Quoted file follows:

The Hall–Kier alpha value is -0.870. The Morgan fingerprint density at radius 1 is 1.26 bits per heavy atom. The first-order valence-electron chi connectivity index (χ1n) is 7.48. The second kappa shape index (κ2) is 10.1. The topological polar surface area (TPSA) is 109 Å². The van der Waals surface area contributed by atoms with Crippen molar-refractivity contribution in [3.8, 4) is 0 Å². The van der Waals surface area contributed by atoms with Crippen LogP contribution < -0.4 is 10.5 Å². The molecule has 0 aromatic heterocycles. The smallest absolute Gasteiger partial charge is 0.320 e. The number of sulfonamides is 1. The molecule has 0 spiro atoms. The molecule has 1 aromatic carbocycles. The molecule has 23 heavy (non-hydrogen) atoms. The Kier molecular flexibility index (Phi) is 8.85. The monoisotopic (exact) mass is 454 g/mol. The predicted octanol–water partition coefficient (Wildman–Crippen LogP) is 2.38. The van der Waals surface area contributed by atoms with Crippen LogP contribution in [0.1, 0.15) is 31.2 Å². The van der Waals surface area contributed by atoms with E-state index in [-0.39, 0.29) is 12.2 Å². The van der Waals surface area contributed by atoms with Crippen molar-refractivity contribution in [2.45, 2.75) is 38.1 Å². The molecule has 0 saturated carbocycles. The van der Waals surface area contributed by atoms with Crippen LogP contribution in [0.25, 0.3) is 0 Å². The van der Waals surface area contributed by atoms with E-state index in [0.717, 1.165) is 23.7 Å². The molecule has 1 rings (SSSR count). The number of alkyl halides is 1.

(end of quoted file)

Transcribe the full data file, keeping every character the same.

The Hall–Kier alpha value is -0.870. The Morgan fingerprint density at radius 1 is 1.26 bits per heavy atom. The first-order valence-electron chi connectivity index (χ1n) is 7.48. The second kappa shape index (κ2) is 10.1. The topological polar surface area (TPSA) is 109 Å². The van der Waals surface area contributed by atoms with Crippen molar-refractivity contribution in [3.8, 4) is 0 Å². The van der Waals surface area contributed by atoms with Crippen LogP contribution < -0.4 is 10.5 Å². The molecule has 0 aromatic heterocycles. The smallest absolute Gasteiger partial charge is 0.320 e. The number of sulfonamides is 1. The molecule has 0 spiro atoms. The molecule has 1 aromatic carbocycles. The molecule has 23 heavy (non-hydrogen) atoms. The Kier molecular flexibility index (Phi) is 8.85. The monoisotopic (exact) mass is 454 g/mol. The predicted octanol–water partition coefficient (Wildman–Crippen LogP) is 2.38. The van der Waals surface area contributed by atoms with Crippen LogP contribution in [0.1, 0.15) is 31.2 Å². The van der Waals surface area contributed by atoms with E-state index in [-0.39, 0.29) is 12.2 Å². The van der Waals surface area contributed by atoms with Crippen molar-refractivity contribution in [2.45, 2.75) is 38.1 Å². The molecule has 0 saturated carbocycles. The van der Waals surface area contributed by atoms with Crippen LogP contribution in [0.25, 0.3) is 0 Å². The van der Waals surface area contributed by atoms with E-state index in [0.717, 1.165) is 23.7 Å². The molecule has 1 rings (SSSR count). The number of alkyl halides is 1.